The islands formally became an independent nation on 12 July 1979 under the name of Kiribati. Although the indigenous Gilbertese language name for the Gilbert Islands proper is "Tungaru", the new state chose the name "Kiribati," the Gilbertese rendition of "Gilberts," as an equivalent of the former colony to acknowledge the inclusion of islands which were never considered part of the Gilberts chain. [Reilly Ridgell. "Pacific Nations and Territories: The Islands of Micronesia, Melanesia, and Polynesia." 3rd Edition. Honolulu: Bess Press, 1995. p. 95] (the rendition of Gilberts, in Gilbertese language). The United States gave up its claims to 14 islands of the Line and Phoenix chains (previously asserted under the Guano Islands Act) in the 1979 Treaty of Tarawa.

Independent Kiribati

Post-independence politics were initially dominated by the Commonwealth of Nations' youngest head of state, Ieremia Tabai, just 29, Kiribati's first "beretitenti" (president), who served for three terms from 1979 to 1991. Teburoro Tito was elected "beretitenti" in 1994, and reelected in 1998 and 2002. However, in the previous parliamentary elections in 2002, Tito's opponents won major victories, and in March 2003 he was ousted in a no-confidence vote (having served the maximum three terms, he is barred by the constitution to run for another term). His temporary replacement was Tion Otang, the Council of State chairman. Following the constitution, another presidential election was held, in which two brothers, Anote and Harry Tong, were the two main candidates (the third one, Banuera Berina won just 9,1%). Anote Tong, London School of Economics graduate, won on 4 July 2003, and was sworn in as president soon afterward. He was re-elected in 2007.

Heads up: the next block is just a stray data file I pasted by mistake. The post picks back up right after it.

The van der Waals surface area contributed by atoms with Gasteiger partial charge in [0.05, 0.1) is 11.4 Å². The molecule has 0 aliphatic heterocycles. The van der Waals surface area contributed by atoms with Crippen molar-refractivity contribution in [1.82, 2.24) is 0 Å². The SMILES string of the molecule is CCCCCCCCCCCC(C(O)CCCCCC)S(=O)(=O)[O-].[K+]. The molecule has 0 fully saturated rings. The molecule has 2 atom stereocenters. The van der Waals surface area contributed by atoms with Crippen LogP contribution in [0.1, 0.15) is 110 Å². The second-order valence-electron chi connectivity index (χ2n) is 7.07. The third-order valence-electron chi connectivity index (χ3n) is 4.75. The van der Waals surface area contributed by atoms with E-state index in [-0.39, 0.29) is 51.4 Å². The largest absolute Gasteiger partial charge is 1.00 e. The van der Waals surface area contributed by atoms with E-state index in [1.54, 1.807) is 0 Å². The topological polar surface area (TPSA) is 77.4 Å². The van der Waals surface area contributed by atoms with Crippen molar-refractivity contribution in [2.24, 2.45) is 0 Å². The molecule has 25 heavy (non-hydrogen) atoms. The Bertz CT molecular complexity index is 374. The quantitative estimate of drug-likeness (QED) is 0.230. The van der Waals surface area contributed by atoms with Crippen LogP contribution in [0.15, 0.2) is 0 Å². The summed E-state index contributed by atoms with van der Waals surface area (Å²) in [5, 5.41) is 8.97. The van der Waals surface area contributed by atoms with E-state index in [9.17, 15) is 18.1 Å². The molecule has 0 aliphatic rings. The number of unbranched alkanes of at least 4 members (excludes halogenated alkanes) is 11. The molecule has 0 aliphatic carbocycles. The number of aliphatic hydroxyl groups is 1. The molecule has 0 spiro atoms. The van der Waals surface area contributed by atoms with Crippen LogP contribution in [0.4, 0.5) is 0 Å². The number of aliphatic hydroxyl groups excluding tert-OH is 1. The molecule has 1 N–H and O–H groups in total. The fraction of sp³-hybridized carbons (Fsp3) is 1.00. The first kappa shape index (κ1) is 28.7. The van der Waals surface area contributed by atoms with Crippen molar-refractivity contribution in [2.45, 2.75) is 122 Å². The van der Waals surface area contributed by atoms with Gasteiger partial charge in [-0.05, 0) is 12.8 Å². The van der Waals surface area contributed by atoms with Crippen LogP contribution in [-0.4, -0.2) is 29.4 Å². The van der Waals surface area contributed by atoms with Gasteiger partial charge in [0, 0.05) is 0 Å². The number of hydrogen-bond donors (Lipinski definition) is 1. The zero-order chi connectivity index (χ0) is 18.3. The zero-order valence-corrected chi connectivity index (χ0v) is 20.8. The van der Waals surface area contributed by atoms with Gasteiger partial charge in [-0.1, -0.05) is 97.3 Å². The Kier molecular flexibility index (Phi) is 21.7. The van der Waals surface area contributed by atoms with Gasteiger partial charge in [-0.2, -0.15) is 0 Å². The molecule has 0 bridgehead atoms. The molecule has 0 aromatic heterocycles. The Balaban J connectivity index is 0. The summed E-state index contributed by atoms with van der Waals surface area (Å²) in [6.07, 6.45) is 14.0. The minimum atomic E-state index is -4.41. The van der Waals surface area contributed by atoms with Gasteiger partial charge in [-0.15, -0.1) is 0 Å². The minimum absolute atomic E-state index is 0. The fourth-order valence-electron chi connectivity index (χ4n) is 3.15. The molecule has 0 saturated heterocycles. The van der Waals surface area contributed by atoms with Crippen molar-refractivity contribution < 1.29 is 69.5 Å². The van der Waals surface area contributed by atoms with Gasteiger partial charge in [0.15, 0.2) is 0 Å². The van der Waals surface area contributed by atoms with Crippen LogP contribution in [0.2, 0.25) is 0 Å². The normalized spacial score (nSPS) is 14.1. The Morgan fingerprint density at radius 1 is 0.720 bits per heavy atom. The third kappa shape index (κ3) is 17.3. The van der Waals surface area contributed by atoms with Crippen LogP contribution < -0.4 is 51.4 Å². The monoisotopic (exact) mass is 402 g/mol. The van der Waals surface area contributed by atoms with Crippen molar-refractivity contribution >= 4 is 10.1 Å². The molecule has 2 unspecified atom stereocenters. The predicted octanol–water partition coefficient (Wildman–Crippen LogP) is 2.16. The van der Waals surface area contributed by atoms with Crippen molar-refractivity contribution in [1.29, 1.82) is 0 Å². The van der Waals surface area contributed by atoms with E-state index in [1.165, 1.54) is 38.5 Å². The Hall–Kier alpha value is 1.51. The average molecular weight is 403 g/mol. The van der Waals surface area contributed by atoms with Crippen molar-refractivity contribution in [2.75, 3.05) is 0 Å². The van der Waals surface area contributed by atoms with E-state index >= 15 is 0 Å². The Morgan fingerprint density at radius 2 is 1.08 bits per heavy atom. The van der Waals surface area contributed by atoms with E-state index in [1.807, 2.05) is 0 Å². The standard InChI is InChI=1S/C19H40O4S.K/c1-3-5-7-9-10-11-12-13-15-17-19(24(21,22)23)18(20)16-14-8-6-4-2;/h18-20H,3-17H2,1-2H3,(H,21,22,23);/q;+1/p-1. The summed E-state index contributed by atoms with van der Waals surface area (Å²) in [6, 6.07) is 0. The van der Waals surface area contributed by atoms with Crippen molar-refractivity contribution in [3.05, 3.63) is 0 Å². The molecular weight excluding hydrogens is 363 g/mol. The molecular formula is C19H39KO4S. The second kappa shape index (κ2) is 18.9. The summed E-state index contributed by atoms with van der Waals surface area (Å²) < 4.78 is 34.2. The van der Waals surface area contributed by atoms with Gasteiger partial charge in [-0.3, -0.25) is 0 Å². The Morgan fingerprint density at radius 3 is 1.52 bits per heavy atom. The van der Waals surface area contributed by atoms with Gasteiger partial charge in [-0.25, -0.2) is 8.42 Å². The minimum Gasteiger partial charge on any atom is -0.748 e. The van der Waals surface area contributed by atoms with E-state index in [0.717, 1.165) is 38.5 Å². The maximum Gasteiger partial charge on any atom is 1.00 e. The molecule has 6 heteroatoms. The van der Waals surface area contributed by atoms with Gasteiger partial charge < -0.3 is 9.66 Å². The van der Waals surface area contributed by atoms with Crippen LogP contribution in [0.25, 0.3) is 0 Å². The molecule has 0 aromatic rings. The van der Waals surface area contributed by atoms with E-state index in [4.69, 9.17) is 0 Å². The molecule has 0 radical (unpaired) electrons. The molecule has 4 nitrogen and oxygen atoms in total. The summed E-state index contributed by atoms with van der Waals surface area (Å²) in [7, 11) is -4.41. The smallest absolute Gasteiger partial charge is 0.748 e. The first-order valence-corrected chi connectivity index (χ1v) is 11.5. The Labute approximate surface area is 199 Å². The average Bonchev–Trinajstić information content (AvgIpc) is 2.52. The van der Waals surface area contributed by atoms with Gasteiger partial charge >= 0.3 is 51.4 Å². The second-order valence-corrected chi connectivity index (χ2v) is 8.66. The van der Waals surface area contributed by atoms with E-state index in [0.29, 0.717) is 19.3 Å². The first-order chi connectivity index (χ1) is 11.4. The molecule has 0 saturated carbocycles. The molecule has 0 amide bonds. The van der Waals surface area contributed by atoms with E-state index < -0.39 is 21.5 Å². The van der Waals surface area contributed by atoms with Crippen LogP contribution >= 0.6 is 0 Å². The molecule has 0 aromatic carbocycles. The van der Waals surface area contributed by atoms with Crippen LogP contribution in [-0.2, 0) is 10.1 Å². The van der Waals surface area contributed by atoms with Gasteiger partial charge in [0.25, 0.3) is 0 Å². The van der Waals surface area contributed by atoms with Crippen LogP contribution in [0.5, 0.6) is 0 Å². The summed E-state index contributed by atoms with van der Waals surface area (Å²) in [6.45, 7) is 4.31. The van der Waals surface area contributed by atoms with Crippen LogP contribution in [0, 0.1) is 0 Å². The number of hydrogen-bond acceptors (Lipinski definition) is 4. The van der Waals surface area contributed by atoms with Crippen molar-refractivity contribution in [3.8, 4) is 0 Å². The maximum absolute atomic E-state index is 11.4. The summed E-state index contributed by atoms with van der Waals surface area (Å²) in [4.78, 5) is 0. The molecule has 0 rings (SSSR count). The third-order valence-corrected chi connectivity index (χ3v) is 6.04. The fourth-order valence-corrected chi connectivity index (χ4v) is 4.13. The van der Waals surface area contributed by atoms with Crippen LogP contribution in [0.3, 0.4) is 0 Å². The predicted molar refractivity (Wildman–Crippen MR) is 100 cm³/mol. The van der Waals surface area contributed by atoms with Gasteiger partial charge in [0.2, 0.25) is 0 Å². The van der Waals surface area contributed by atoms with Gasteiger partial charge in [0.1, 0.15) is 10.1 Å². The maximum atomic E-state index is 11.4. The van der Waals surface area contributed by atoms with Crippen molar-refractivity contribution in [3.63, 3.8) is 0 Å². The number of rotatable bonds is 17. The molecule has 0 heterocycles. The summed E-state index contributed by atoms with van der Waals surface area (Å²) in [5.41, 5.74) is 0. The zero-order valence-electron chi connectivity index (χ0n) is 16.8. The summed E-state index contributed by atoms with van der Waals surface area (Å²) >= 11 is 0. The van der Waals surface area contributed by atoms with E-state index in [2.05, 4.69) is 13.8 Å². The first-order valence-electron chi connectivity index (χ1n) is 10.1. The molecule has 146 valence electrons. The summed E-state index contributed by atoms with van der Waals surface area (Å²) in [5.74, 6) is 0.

The Banaba issue

An emotional issue has been the protracted bid by the residents of Banaba Island to secede and have their island placed under the protection of Fiji. Because Banaba was devastated by phosphate mining, the vast majority of Banabans moved to the island of Rabi in the Fiji Islands in the 1940s where they now number some 5,000 and enjoy full Fijian citizenship. The Kiribatian government has responded by including several special provisions in the Constitution, such as the designation of a Banaban seat in the legislature and the return of land previously acquired by the government for phosphate mining. Only around 300 people remain on Banaba. Despite being part of Kiribati, Banaba's municipal administration is by the Rabi Council of Leaders and Elders, which is based on Rabi. In 2006, Teitirake Corrie, the Rabi Island Council's representative to the Parliament of Kiribati, called for Banaba to secede from Kiribati and join Fiji.


*"Cinderellas of the Empire", Barrie Macdonald, IPS, University of the South Pacific, 2001.
*"Les Insulaires du Pacifique", I.C. Campbell & J.-P. Latouche, PUF, Paris, 2001
*"Kiribati: aspects of history", Sister Alaima Talu et al., IPS, USP, 1979, reprinted 1998

ee also

*Gilbert Islands

External links

* [http://www.state.gov/r/pa/ei/bgn/1836.htm U.S. State Department Background Note: Kiribati]
* [http://www.phys.uu.nl/~vgent/idl/idl.htm#The%20Kiribati%20adjustment%20of%201994/95 The Kiribati international date line adjustment of 1994/95]
* [http://www.historyofnations.net/oceania/kiribati.html History of Kiribati]